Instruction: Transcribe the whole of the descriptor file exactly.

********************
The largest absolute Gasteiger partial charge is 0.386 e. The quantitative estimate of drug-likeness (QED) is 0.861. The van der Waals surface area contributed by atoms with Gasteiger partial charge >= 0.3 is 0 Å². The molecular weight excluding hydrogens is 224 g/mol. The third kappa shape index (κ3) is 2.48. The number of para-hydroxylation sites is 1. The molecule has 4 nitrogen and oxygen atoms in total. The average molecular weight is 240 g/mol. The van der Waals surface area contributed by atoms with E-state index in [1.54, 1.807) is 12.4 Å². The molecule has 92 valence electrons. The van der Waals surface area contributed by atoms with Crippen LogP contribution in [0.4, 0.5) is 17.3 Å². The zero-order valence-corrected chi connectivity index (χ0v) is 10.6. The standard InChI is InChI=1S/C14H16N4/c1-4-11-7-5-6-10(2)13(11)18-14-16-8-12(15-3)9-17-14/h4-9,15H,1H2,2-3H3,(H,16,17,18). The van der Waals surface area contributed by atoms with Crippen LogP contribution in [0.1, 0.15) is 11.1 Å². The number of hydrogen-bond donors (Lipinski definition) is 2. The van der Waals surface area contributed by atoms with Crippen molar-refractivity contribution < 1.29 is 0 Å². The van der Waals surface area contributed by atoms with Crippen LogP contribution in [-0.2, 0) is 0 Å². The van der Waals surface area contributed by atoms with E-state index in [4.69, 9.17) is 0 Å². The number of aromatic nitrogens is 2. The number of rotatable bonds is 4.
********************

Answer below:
The largest absolute Gasteiger partial charge is 0.386 e. The quantitative estimate of drug-likeness (QED) is 0.861. The van der Waals surface area contributed by atoms with Gasteiger partial charge >= 0.3 is 0 Å². The molecular weight excluding hydrogens is 224 g/mol. The third kappa shape index (κ3) is 2.48. The number of para-hydroxylation sites is 1. The molecule has 4 nitrogen and oxygen atoms in total. The average molecular weight is 240 g/mol. The van der Waals surface area contributed by atoms with E-state index in [1.54, 1.807) is 12.4 Å². The molecule has 92 valence electrons. The van der Waals surface area contributed by atoms with Crippen LogP contribution in [0.4, 0.5) is 17.3 Å². The zero-order valence-corrected chi connectivity index (χ0v) is 10.6. The standard InChI is InChI=1S/C14H16N4/c1-4-11-7-5-6-10(2)13(11)18-14-16-8-12(15-3)9-17-14/h4-9,15H,1H2,2-3H3,(H,16,17,18). The van der Waals surface area contributed by atoms with Crippen LogP contribution in [0.1, 0.15) is 11.1 Å². The number of hydrogen-bond donors (Lipinski definition) is 2. The van der Waals surface area contributed by atoms with Crippen molar-refractivity contribution < 1.29 is 0 Å². The van der Waals surface area contributed by atoms with Crippen LogP contribution in [-0.2, 0) is 0 Å². The van der Waals surface area contributed by atoms with E-state index in [4.69, 9.17) is 0 Å². The number of aromatic nitrogens is 2. The number of rotatable bonds is 4.